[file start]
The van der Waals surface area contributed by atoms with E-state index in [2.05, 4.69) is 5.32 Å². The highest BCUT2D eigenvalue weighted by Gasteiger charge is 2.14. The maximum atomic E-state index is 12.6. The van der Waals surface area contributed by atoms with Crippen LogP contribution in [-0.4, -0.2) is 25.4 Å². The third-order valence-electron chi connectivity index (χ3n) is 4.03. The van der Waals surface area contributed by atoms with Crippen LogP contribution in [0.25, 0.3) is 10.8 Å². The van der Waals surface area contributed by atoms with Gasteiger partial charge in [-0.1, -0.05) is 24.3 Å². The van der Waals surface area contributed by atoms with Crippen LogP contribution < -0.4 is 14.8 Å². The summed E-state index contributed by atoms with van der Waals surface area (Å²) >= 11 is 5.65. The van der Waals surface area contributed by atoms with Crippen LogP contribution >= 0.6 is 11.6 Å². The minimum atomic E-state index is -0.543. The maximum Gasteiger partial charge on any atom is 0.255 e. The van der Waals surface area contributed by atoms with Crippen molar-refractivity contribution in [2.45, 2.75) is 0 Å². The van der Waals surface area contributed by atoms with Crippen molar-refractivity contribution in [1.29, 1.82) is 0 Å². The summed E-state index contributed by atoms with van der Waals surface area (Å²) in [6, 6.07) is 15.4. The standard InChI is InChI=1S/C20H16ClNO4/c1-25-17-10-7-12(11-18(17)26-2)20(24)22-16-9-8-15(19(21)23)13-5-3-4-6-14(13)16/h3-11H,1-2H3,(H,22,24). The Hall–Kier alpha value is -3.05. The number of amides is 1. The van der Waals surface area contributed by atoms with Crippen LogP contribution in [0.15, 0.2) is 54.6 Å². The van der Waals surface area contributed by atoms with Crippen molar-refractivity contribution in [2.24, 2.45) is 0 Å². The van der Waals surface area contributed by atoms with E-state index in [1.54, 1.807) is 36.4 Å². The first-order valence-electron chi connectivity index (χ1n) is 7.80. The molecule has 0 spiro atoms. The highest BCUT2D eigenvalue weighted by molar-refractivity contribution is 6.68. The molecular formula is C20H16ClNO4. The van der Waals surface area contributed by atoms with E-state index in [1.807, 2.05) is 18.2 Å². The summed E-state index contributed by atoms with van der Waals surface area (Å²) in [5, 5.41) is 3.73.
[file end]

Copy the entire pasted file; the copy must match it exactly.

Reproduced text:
The van der Waals surface area contributed by atoms with E-state index in [2.05, 4.69) is 5.32 Å². The highest BCUT2D eigenvalue weighted by Gasteiger charge is 2.14. The maximum atomic E-state index is 12.6. The van der Waals surface area contributed by atoms with Crippen LogP contribution in [-0.4, -0.2) is 25.4 Å². The third-order valence-electron chi connectivity index (χ3n) is 4.03. The van der Waals surface area contributed by atoms with Crippen LogP contribution in [0.25, 0.3) is 10.8 Å². The van der Waals surface area contributed by atoms with Gasteiger partial charge in [-0.1, -0.05) is 24.3 Å². The van der Waals surface area contributed by atoms with Crippen LogP contribution < -0.4 is 14.8 Å². The summed E-state index contributed by atoms with van der Waals surface area (Å²) >= 11 is 5.65. The van der Waals surface area contributed by atoms with Crippen LogP contribution >= 0.6 is 11.6 Å². The minimum atomic E-state index is -0.543. The maximum Gasteiger partial charge on any atom is 0.255 e. The van der Waals surface area contributed by atoms with Crippen molar-refractivity contribution in [2.45, 2.75) is 0 Å². The van der Waals surface area contributed by atoms with Crippen molar-refractivity contribution in [1.29, 1.82) is 0 Å². The summed E-state index contributed by atoms with van der Waals surface area (Å²) in [6, 6.07) is 15.4. The standard InChI is InChI=1S/C20H16ClNO4/c1-25-17-10-7-12(11-18(17)26-2)20(24)22-16-9-8-15(19(21)23)13-5-3-4-6-14(13)16/h3-11H,1-2H3,(H,22,24). The Hall–Kier alpha value is -3.05. The number of amides is 1. The van der Waals surface area contributed by atoms with Crippen LogP contribution in [0.15, 0.2) is 54.6 Å². The van der Waals surface area contributed by atoms with Crippen molar-refractivity contribution in [2.24, 2.45) is 0 Å². The van der Waals surface area contributed by atoms with E-state index in [1.54, 1.807) is 36.4 Å². The first-order valence-electron chi connectivity index (χ1n) is 7.80. The molecule has 0 spiro atoms. The highest BCUT2D eigenvalue weighted by molar-refractivity contribution is 6.68. The molecular formula is C20H16ClNO4. The van der Waals surface area contributed by atoms with E-state index in [1.807, 2.05) is 18.2 Å². The summed E-state index contributed by atoms with van der Waals surface area (Å²) in [5, 5.41) is 3.73.